Lectionary Year B
June 29, 2003
Step IV: Cross-Section
A. Primitive Christianity
(JFC) Parallels appear in Matthew 9:18-26 and Luke 8:40-56. The Gospels tell of
many miracles of healing Jesus executed, Williamson lists 20 or more in Mark on page 19 of his Interpretation commentary. We read, in Grant's Historical Introduction to the NT, "Exorcisms were characteristic of first-century Palestine, and Jesus therefore performed them." Grant cites Luke 11:20 and Matthew 12:28, as well as Mark 1:34 and 2:11. Peter's shadow is thought (in Acts 5:15) to be able to heal the sick. Falling at the feet representing respect for persons. It occurs frequently in early times, see Acts10:25. Taylor reminds us that "laying hands on the sick is common in ancient stories of healing." Tabitha, perhaps a corruption of or a slight change from Talitha, seems to be a first name of at least one woman in Acts 9:36. "Going in peace" is a common farewell wish then, too, see Mark 9:50, Luke 1:79, 2:14 and 29, 7:50, 8:48 and especially from Jesus in John 14:27 and Acts16:36. And, see, especially, where the greeting sometimes goes without any follow through, as James 2:16 suggests.
B. Old Testament and Judaism
(JFC) In the Exodus (20:5) version of the Ten Commandments, we read, ". . . for I the
Lord your God am a jealous God, punishing children for the iniquities of parents, to the third and fourth generation of those who reject me." Such pre-scientific primitives sought to explain unexplainable causes and to find miraculous solutions for sicknesses and deaths. Leviticus 15:19 declares that, "When a woman has her discharge of blood that is her regular discharge from her body, she shall be in her impurity seven days, and whoever touches her shall be unclean until evening." I Kings17:17-24 and II Kings 4:8 and 17-37 tell of Elijah and Elisha healing ones thought to be dead to show God's power and the prophets' integrity in service. Loud and emotional crying in grief was customary since the Old Testament times; see some lamenting for the dead in II Chronicles 35:25, Jeremiah 9:20 and Amos 5:16. Taking greetings of "Go in peace" was common in the Old Testament, too, see Numbers 6:26, I Samuel 1:17, 25:6 and 20:42.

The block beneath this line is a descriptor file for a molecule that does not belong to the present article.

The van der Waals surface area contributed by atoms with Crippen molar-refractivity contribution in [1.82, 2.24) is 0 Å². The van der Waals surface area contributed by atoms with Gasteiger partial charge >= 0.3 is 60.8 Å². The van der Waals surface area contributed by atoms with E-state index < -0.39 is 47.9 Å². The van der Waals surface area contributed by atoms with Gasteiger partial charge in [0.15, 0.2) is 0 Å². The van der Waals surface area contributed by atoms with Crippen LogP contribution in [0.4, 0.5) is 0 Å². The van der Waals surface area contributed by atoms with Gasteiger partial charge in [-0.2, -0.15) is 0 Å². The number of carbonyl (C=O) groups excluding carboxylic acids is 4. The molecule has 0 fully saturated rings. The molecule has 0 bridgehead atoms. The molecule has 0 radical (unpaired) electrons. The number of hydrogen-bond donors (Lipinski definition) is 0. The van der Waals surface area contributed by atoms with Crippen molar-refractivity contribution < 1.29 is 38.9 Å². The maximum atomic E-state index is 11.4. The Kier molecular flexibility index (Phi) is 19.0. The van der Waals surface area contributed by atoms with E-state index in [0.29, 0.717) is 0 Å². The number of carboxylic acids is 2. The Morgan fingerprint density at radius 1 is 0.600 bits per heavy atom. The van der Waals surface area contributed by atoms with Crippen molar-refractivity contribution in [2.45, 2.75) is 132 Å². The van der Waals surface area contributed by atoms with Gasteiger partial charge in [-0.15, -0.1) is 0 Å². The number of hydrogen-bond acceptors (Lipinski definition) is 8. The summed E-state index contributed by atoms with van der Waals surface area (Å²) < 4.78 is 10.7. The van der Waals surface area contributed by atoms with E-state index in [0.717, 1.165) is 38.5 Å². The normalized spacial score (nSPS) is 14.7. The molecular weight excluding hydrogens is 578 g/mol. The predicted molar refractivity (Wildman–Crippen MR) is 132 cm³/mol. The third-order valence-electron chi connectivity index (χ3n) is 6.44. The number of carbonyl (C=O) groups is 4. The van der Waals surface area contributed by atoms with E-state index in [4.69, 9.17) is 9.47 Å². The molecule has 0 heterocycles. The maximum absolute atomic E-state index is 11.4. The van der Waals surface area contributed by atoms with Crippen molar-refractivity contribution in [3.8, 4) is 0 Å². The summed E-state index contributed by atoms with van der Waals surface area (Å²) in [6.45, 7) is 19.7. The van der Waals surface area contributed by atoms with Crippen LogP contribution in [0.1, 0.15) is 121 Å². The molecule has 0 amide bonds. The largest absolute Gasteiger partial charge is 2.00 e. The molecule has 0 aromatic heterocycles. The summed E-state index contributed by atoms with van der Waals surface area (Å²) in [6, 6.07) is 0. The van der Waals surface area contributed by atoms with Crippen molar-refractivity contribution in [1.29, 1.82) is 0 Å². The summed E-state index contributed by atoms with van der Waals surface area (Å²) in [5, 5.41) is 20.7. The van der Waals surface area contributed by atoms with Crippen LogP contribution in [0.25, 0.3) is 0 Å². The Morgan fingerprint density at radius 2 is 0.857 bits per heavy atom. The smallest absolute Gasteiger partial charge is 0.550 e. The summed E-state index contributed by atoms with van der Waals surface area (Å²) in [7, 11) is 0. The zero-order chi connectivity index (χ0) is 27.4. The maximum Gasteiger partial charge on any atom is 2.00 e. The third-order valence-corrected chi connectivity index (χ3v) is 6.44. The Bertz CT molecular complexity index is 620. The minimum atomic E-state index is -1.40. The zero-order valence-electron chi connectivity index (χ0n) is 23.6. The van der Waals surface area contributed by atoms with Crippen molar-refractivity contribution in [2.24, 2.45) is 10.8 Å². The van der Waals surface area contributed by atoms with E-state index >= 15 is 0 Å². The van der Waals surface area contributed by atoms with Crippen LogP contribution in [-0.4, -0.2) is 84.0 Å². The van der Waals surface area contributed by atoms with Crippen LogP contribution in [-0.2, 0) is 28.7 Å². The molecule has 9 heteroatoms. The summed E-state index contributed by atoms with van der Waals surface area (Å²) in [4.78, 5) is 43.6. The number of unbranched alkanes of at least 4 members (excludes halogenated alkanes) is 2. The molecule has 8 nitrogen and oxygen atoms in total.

C. Hellenistic World
(JFC) These patrician thinkers might have some trouble with the emotions this
account expresses and with its very subject, too. Sicknesses must have bothered them who discounted the material aspects of bodily beings. Surely they approved of Jesus' hospitality for both the synagogue official and the woman with the issue of blood. They might have had an ironic laugh at the physicians' failure to cure the woman with the hemorrhage. Yet, the touching of Jesus' garment and the sensing a transfer of power could have provoked them to discuss such elements here. They would most likely endorse Jesus' separating the three disciples to go with him to the synagogue officer's house and child. Perhaps they could support, if not applaud, the synagogue officer's being told to believe rather than to fear. And, they might have taken special note of the Aramaic words Jesus uses to raise the official's daughter, it smacks of magic.
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